Mole Speaks: “I’ve been a mole hidden in Sierra Madre city government for many years. On the rare occasions I’ve spoken out, I’ve done so anonymously as a public service.
“As many activists have emphasized, to understand the City Council’s behavior you must follow the money — look at the city’s revenue sources. They explain what the council supports and what it doesn’t.
“Property and utility taxes are the city’s two main revenue sources. Therefore, the council favors whatever maintains or, better yet, increases those revenues. Commercial and residential development boosts revenue from both sources, so there are few instances where the council doesn't favor either type of development.
“No council member wants to get on the wrong side of city employees, whether they’re directly employed or retained by contractors. Crossed employees ostracize any council member who treads on them, rendering the member ineffective and virtually assuring defeat at the polls.
“Council members and candidates give the appearance of supporting the best interests of the residents, but in practice they support the city’s revenue sources. Revenue is largely consumed by employee salaries, benefits and pensions. Compared with the private sector, the city is overly generous with its employee compensation.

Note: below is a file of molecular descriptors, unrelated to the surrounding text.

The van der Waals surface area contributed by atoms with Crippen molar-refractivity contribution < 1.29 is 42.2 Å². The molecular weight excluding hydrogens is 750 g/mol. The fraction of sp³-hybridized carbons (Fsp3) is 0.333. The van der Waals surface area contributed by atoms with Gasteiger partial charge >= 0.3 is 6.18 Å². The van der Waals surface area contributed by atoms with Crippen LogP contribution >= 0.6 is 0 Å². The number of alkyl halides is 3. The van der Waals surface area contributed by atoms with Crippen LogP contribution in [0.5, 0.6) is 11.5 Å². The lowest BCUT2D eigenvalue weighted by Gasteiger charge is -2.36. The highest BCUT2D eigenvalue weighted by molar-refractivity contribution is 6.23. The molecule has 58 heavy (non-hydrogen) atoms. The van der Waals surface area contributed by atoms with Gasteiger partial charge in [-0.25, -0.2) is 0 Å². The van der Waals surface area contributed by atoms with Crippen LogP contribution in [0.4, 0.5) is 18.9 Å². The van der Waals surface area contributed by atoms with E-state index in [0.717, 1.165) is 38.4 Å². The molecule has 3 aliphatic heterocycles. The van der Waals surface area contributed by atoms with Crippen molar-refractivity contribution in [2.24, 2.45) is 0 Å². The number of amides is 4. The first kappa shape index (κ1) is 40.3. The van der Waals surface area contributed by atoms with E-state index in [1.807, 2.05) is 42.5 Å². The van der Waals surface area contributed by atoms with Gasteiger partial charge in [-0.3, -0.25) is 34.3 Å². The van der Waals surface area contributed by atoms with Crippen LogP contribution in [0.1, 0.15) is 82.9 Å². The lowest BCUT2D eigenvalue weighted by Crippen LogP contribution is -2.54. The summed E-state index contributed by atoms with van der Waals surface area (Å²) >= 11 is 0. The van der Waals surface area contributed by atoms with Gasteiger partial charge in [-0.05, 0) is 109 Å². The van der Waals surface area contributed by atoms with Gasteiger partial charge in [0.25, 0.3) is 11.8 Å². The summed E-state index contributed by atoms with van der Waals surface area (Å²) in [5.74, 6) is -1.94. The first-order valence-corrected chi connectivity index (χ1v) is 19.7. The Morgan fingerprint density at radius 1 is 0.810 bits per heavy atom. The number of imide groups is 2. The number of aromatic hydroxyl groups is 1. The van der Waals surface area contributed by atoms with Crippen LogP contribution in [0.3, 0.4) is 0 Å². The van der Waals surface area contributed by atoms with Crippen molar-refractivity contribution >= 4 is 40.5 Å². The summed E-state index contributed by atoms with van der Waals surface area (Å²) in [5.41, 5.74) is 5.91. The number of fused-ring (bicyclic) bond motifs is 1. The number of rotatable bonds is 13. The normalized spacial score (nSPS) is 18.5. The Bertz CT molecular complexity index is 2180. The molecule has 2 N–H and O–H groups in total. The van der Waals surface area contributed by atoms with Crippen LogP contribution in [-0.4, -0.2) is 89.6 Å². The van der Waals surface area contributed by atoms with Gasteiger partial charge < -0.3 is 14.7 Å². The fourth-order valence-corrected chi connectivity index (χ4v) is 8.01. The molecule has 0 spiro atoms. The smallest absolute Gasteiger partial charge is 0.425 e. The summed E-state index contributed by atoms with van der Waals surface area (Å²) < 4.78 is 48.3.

“Of course, city employees pursue their self-interest, not the residents’ interests. That’s especially maddening when city employees use the residents’ tax money against them. The employees have the residents and council enablers over a barrel.
“Council members can’t master the many complex issues, so they depend on the employees for information, analysis and guidance. That tilts the playing field toward the employees’ agenda. Whether or not employees who abuse that advantage last long in their jobs depends on the council members’ and the city manager’s inclinations.
“No City Council wants to preside over bankruptcy or even a decline in revenue and surplus, so the solvency ball keeps rolling. The council has to walk a fine line between keeping city employees happy and not arousing too much resident anger.”